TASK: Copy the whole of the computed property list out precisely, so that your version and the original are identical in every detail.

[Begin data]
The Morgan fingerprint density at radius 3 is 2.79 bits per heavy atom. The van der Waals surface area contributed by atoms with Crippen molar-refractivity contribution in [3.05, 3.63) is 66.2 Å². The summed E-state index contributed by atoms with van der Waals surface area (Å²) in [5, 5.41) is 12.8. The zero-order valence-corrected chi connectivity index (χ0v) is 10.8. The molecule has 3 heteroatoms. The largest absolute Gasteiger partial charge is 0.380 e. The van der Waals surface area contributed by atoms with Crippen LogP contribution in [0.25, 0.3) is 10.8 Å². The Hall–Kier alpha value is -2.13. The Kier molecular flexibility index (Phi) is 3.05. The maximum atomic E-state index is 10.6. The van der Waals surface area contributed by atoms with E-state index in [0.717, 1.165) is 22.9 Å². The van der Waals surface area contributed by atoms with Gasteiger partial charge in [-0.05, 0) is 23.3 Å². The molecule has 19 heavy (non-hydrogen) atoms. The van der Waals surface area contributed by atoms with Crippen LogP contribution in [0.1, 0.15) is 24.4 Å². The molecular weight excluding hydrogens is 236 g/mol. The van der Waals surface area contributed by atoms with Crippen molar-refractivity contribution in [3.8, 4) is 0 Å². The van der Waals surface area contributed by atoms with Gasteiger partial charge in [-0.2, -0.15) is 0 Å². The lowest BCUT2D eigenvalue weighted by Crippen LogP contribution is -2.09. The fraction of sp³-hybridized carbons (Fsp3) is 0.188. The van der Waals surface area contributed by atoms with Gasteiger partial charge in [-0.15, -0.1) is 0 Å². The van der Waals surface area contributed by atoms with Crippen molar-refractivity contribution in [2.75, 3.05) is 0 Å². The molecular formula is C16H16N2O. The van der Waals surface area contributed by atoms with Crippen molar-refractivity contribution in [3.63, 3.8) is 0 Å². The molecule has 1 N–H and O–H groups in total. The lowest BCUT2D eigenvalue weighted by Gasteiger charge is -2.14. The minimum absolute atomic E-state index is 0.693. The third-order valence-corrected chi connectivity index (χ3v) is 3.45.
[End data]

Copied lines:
The Morgan fingerprint density at radius 3 is 2.79 bits per heavy atom. The van der Waals surface area contributed by atoms with Crippen molar-refractivity contribution in [3.05, 3.63) is 66.2 Å². The summed E-state index contributed by atoms with van der Waals surface area (Å²) in [5, 5.41) is 12.8. The zero-order valence-corrected chi connectivity index (χ0v) is 10.8. The molecule has 3 heteroatoms. The largest absolute Gasteiger partial charge is 0.380 e. The van der Waals surface area contributed by atoms with Crippen LogP contribution in [0.25, 0.3) is 10.8 Å². The Hall–Kier alpha value is -2.13. The Kier molecular flexibility index (Phi) is 3.05. The maximum atomic E-state index is 10.6. The van der Waals surface area contributed by atoms with E-state index in [0.717, 1.165) is 22.9 Å². The van der Waals surface area contributed by atoms with Gasteiger partial charge in [-0.05, 0) is 23.3 Å². The molecule has 19 heavy (non-hydrogen) atoms. The van der Waals surface area contributed by atoms with Crippen LogP contribution in [0.1, 0.15) is 24.4 Å². The molecular weight excluding hydrogens is 236 g/mol. The van der Waals surface area contributed by atoms with Crippen molar-refractivity contribution in [3.8, 4) is 0 Å². The van der Waals surface area contributed by atoms with Gasteiger partial charge in [-0.2, -0.15) is 0 Å². The lowest BCUT2D eigenvalue weighted by Crippen LogP contribution is -2.09. The fraction of sp³-hybridized carbons (Fsp3) is 0.188. The van der Waals surface area contributed by atoms with Gasteiger partial charge in [-0.15, -0.1) is 0 Å². The van der Waals surface area contributed by atoms with Crippen molar-refractivity contribution in [2.75, 3.05) is 0 Å². The molecular formula is C16H16N2O. The van der Waals surface area contributed by atoms with Crippen molar-refractivity contribution in [3.63, 3.8) is 0 Å². The molecule has 1 N–H and O–H groups in total. The lowest BCUT2D eigenvalue weighted by Gasteiger charge is -2.14. The minimum absolute atomic E-state index is 0.693. The third-order valence-corrected chi connectivity index (χ3v) is 3.45.